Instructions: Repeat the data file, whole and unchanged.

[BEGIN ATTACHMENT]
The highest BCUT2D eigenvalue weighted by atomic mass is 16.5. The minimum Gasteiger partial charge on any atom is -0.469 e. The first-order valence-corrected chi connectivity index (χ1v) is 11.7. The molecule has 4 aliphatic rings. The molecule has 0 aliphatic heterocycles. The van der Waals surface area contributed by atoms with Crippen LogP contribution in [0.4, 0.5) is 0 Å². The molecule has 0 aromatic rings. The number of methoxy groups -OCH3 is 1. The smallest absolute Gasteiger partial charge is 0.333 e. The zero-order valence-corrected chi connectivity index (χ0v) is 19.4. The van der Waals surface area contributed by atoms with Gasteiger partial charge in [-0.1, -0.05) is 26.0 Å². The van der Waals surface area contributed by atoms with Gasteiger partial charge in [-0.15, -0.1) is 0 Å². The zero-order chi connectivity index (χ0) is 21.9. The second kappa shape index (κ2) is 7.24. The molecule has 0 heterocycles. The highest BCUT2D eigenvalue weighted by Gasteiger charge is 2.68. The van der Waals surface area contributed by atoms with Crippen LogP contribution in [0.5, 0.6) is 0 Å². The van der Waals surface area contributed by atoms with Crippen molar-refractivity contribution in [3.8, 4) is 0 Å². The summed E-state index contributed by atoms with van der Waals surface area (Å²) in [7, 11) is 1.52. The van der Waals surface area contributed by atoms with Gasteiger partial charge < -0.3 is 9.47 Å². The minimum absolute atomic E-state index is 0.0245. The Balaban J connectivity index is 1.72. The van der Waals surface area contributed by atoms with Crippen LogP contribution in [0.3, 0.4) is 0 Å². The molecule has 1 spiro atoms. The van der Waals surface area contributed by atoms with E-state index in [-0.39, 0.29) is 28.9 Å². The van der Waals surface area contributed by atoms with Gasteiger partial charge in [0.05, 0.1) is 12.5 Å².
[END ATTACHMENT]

The highest BCUT2D eigenvalue weighted by atomic mass is 16.5. The minimum Gasteiger partial charge on any atom is -0.469 e. The first-order valence-corrected chi connectivity index (χ1v) is 11.7. The molecule has 4 aliphatic rings. The molecule has 0 aliphatic heterocycles. The van der Waals surface area contributed by atoms with Crippen LogP contribution in [0.4, 0.5) is 0 Å². The molecule has 0 aromatic rings. The number of methoxy groups -OCH3 is 1. The smallest absolute Gasteiger partial charge is 0.333 e. The zero-order valence-corrected chi connectivity index (χ0v) is 19.4. The van der Waals surface area contributed by atoms with Gasteiger partial charge in [-0.1, -0.05) is 26.0 Å². The van der Waals surface area contributed by atoms with Gasteiger partial charge in [-0.15, -0.1) is 0 Å². The zero-order chi connectivity index (χ0) is 21.9. The second kappa shape index (κ2) is 7.24. The molecule has 0 heterocycles. The highest BCUT2D eigenvalue weighted by Gasteiger charge is 2.68. The van der Waals surface area contributed by atoms with Crippen LogP contribution in [0.5, 0.6) is 0 Å². The van der Waals surface area contributed by atoms with Crippen molar-refractivity contribution in [3.8, 4) is 0 Å². The summed E-state index contributed by atoms with van der Waals surface area (Å²) in [7, 11) is 1.52. The van der Waals surface area contributed by atoms with Gasteiger partial charge < -0.3 is 9.47 Å². The minimum absolute atomic E-state index is 0.0245. The Balaban J connectivity index is 1.72. The van der Waals surface area contributed by atoms with Crippen LogP contribution in [0.3, 0.4) is 0 Å². The molecule has 1 spiro atoms. The van der Waals surface area contributed by atoms with E-state index in [-0.39, 0.29) is 28.9 Å². The van der Waals surface area contributed by atoms with Gasteiger partial charge in [0.05, 0.1) is 12.5 Å².